Editors Helen and William Bynum have amassed a team of experts in their fields to provide a breathtaking journey through the story of human efforts to fight illness and disease from ancient Egypt to the modern day. The book is logically organised into seven sections exploring themes; within each section, academic experts offer snapshots on topics as diverse as bubonic plague and beta-blockers.
Inevitably, given the title, this compendium is chiefly – and unusually for some contemporary medical historians – a celebration of medical achievement, just as it should be. Here are all the familiar heroes and triumphs, like Harvey, Pasteur, Snow and Lister, and their extraordinary stories of dogged determination and maverick insights. Yet there are some extraordinary new stories too, along with welcome spotlights on insufficiently hymned figures.
Among the most fascinating of the less well-known innovations is the story of the incubator. Darwinist ideas discouraged doctors in Britain and the US from attempting to save premature babies, explains Jeffrey Baker. But French obstetrician Stéphane Tarnier (1828-1927) noticed chicken incubators on a trip to a Paris zoo and promptly installed similar devices in his hospital ward. Mortality for underweight babies fell by nearly half.
These expertly chosen and beautifully reproduced images offer us the best understanding of changing attitudes towards health and disease
Before long, ‘incubator baby’ shows were popping up as exhibits in shop windows and world fairs. The invention of the defibrillator is another vastly significant yet unfamiliar tale, although the book’s account inexplicably omits the first established case of reviving a patient with electric shocks, in London in 1774, when a three-year-old girl was reportedly resuscitated after falling from a window.
But the real stars in the sparkling firmament of this scintillating book are without doubt the illustrations. Ranging from exquisite anatomical drawings to public health posters, from Islamic tapestries to CT images, these expertly chosen and beautifully reproduced images offer us the best understanding of changing attitudes towards health and disease.
Together these wise words and stunning pictures offer a humbling story and a visual feast.
He considers that to attribute it to “evil”, as some do, is a cop-out, for it explains nothing. Why should some people, in otherwise just and caring societies, carry out aberrantly vicious acts? His hypothesis is that underlying such acts is a total inability to put yourself in another person’s shoes, to feel what they feel and act accordingly; a lack of what is called empathy – this he calls “zero degrees of empathy”.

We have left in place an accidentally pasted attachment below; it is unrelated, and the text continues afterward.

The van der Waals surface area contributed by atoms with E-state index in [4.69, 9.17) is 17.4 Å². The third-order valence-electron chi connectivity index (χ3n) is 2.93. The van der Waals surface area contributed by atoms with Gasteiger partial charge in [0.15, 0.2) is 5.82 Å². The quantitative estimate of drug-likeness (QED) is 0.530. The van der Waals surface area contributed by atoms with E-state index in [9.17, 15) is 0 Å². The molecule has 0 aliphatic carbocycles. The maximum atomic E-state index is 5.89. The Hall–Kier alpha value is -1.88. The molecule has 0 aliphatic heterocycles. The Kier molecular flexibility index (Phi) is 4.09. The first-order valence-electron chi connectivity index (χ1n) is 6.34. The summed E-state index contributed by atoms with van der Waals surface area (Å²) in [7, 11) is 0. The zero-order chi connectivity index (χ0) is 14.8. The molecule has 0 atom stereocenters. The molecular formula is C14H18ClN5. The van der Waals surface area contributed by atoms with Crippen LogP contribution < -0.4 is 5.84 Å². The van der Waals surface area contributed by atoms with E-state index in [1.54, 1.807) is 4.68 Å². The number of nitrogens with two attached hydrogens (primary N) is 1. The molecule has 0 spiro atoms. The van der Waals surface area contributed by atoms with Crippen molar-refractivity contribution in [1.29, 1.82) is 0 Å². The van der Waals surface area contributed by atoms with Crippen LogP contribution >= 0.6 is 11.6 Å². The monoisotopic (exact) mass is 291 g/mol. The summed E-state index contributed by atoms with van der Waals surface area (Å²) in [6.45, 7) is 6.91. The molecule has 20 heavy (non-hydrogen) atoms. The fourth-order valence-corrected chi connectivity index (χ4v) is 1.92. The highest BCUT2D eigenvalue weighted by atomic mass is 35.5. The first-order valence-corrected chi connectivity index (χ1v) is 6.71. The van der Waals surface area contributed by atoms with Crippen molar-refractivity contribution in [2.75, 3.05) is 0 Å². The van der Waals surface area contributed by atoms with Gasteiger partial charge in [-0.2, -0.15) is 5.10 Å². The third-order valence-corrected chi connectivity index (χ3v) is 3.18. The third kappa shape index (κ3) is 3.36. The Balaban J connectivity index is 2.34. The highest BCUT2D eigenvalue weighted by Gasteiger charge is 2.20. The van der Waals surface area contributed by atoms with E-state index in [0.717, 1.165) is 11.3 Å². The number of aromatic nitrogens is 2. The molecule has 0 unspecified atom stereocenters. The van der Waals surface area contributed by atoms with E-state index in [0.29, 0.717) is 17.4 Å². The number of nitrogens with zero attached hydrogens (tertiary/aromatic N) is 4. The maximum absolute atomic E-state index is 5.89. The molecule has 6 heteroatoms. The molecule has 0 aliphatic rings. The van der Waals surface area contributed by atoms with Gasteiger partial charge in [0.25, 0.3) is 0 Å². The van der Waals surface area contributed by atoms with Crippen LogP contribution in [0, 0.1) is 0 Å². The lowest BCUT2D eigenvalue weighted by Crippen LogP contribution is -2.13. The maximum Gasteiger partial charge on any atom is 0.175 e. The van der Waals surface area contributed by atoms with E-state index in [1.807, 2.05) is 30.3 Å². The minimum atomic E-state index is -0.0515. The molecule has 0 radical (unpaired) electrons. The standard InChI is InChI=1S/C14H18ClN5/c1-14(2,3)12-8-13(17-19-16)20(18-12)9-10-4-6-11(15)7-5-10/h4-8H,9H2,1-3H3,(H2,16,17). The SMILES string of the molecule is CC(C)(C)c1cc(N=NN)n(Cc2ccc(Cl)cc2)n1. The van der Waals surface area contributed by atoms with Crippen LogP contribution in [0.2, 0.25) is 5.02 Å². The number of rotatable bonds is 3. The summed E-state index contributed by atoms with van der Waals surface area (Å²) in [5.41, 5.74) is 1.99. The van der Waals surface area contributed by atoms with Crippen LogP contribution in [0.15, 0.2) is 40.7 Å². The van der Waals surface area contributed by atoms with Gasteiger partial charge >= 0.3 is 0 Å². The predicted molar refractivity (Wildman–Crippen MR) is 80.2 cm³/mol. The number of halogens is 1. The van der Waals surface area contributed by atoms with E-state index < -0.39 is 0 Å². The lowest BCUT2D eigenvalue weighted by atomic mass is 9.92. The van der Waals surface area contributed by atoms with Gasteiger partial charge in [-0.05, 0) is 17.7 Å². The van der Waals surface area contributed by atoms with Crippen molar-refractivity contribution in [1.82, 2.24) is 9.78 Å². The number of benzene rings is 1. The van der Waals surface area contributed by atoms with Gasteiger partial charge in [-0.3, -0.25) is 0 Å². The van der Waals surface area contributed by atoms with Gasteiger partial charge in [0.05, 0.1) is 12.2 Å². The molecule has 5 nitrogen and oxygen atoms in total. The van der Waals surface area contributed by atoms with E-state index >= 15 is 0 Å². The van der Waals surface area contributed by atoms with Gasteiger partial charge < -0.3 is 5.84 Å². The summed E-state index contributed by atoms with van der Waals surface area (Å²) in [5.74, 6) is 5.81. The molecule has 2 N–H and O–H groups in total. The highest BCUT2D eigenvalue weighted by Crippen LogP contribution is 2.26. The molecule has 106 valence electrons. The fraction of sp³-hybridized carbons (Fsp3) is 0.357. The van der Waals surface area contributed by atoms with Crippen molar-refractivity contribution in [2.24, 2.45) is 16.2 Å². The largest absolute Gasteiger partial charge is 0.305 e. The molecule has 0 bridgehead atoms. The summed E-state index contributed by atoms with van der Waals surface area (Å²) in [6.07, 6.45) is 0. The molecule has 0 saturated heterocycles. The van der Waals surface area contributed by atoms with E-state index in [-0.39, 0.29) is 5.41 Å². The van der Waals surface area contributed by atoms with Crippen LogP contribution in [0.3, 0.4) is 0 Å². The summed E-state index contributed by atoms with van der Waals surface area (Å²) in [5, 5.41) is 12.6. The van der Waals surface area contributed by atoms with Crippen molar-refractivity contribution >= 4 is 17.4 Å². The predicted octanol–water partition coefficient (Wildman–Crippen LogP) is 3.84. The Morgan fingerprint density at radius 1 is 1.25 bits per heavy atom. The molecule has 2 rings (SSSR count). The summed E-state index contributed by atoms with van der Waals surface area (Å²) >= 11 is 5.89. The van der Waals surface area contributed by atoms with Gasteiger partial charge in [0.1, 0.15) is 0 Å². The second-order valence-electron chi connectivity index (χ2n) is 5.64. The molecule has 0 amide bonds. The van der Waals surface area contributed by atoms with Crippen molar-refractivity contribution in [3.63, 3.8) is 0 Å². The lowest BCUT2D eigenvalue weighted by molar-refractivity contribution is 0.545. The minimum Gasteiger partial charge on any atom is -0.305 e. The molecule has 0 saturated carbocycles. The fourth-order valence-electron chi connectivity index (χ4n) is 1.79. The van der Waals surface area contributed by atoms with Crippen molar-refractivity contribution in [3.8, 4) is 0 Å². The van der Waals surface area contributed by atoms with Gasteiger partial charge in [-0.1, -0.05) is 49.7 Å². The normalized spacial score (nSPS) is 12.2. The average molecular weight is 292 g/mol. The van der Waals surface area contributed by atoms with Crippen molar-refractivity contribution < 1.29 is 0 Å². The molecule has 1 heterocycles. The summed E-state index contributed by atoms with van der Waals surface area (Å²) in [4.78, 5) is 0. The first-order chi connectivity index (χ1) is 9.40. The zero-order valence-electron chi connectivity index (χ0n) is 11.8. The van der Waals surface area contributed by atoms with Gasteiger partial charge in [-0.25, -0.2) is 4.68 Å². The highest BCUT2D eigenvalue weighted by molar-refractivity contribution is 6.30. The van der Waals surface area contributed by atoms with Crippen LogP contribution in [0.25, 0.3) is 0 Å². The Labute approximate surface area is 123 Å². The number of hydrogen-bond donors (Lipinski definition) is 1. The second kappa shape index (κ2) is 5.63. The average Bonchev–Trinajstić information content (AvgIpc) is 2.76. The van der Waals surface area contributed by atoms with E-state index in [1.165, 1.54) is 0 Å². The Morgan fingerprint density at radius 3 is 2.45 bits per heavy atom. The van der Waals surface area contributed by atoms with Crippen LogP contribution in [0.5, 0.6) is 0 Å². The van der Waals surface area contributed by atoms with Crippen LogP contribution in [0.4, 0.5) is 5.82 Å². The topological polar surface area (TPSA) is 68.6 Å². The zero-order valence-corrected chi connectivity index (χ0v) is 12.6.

Baron Cohen is a professor of developmental psychopathology at the University of Cambridge, and one of the foremost names in the study of autism and Asperger’s syndrome. He has blurred the boundaries between such extreme mental health conditions and the normal human brain, developing the concept of the autism spectrum and the “extreme male brain”.
He finds support for his hypothesis in neurology and psychology, and demonstrates, with studies using questionnaires, twins and functional magnetic resonance (FMR), that human beings fall along a spectrum in their capacity for empathy.
This empathy spectrum forms a normal distribution curve, where most people cluster in the middle and a few at the extreme ends. At one extreme are those who commit, or perhaps have the capacity to commit, extreme acts of thoughtlessness or cruelty (not necessarily physical), and at the other, those exceptional individuals who devote their lives to caring for others. In the middle are you, me and Joe Public; some are more empathic than others. Interestingly, more men than women fall into the low-average level and more women than men into the high-average group.
He has blurred the boundaries between such extreme mental health conditions and the normal human brain
Baron Cohen goes on to look at possible explanations for the empathy spectrum and he finds them in childhood experiences, eg, low levels of empathy are associated with childhood abuse, neglect or disturbance, characteristic electrical patterns in the brain and their effect on key neurotransmitters, like serotonin, and in distinct genetic variations, though not upon a single gene. The evidence he cites is inevitably drawn from studies of either mental health patients, or those in conflict with the law in either Europe or the United States.
Does he satisfactorily explain Nazi cruelty? I am not sure he does. I think he explains the behaviour of misfits – mental or penal – in essentially just, caring 21st century societies, but he ignores societal norms.
What is regarded as cruel depends on social context. Stoning was not considered cruel 2,000 years ago – such barbaric cruelty was the norm – a mere 100 years ago, callous, insensitive treatment of children was routine and it took exceptional free-thinkers to challenge it. But we still await an explanation for how, in the first half of the 20th century, Nazi doctors treated Jewish people no better than laboratory mice.